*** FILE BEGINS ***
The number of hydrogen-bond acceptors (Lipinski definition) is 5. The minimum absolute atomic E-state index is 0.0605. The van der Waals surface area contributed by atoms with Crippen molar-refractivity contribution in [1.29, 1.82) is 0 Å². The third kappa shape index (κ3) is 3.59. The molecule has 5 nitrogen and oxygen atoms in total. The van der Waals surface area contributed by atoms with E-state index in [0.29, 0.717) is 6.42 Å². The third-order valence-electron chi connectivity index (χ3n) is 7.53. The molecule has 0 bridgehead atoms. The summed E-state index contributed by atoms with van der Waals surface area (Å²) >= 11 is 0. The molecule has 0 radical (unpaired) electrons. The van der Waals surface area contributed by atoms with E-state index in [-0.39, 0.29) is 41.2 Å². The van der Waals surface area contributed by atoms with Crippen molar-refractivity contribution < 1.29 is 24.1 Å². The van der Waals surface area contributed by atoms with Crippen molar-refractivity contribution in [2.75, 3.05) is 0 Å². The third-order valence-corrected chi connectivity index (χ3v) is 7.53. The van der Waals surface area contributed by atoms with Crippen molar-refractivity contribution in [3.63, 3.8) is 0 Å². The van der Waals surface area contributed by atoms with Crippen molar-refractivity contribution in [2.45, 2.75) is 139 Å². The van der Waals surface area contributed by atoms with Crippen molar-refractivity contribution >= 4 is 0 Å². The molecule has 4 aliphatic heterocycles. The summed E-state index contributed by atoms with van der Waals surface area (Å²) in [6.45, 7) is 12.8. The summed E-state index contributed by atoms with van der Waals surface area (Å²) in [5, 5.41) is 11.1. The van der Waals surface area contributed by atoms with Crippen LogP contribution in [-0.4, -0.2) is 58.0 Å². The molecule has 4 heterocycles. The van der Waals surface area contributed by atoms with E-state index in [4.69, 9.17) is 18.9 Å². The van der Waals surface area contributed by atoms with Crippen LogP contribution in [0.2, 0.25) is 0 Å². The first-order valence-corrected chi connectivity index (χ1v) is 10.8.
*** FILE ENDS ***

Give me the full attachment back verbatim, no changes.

The number of hydrogen-bond acceptors (Lipinski definition) is 5. The minimum absolute atomic E-state index is 0.0605. The van der Waals surface area contributed by atoms with Crippen molar-refractivity contribution in [1.29, 1.82) is 0 Å². The third kappa shape index (κ3) is 3.59. The molecule has 5 nitrogen and oxygen atoms in total. The van der Waals surface area contributed by atoms with E-state index in [0.29, 0.717) is 6.42 Å². The third-order valence-electron chi connectivity index (χ3n) is 7.53. The molecule has 0 bridgehead atoms. The summed E-state index contributed by atoms with van der Waals surface area (Å²) >= 11 is 0. The molecule has 0 radical (unpaired) electrons. The van der Waals surface area contributed by atoms with E-state index in [-0.39, 0.29) is 41.2 Å². The van der Waals surface area contributed by atoms with Crippen molar-refractivity contribution < 1.29 is 24.1 Å². The van der Waals surface area contributed by atoms with Crippen molar-refractivity contribution in [2.75, 3.05) is 0 Å². The third-order valence-corrected chi connectivity index (χ3v) is 7.53. The van der Waals surface area contributed by atoms with Crippen molar-refractivity contribution in [3.63, 3.8) is 0 Å². The van der Waals surface area contributed by atoms with Crippen molar-refractivity contribution in [2.45, 2.75) is 139 Å². The van der Waals surface area contributed by atoms with Crippen molar-refractivity contribution >= 4 is 0 Å². The molecule has 4 aliphatic heterocycles. The summed E-state index contributed by atoms with van der Waals surface area (Å²) in [6.45, 7) is 12.8. The summed E-state index contributed by atoms with van der Waals surface area (Å²) in [5, 5.41) is 11.1. The van der Waals surface area contributed by atoms with Crippen LogP contribution in [-0.4, -0.2) is 58.0 Å². The molecule has 4 heterocycles. The van der Waals surface area contributed by atoms with E-state index in [4.69, 9.17) is 18.9 Å². The van der Waals surface area contributed by atoms with Crippen LogP contribution in [0.2, 0.25) is 0 Å². The first-order valence-corrected chi connectivity index (χ1v) is 10.8.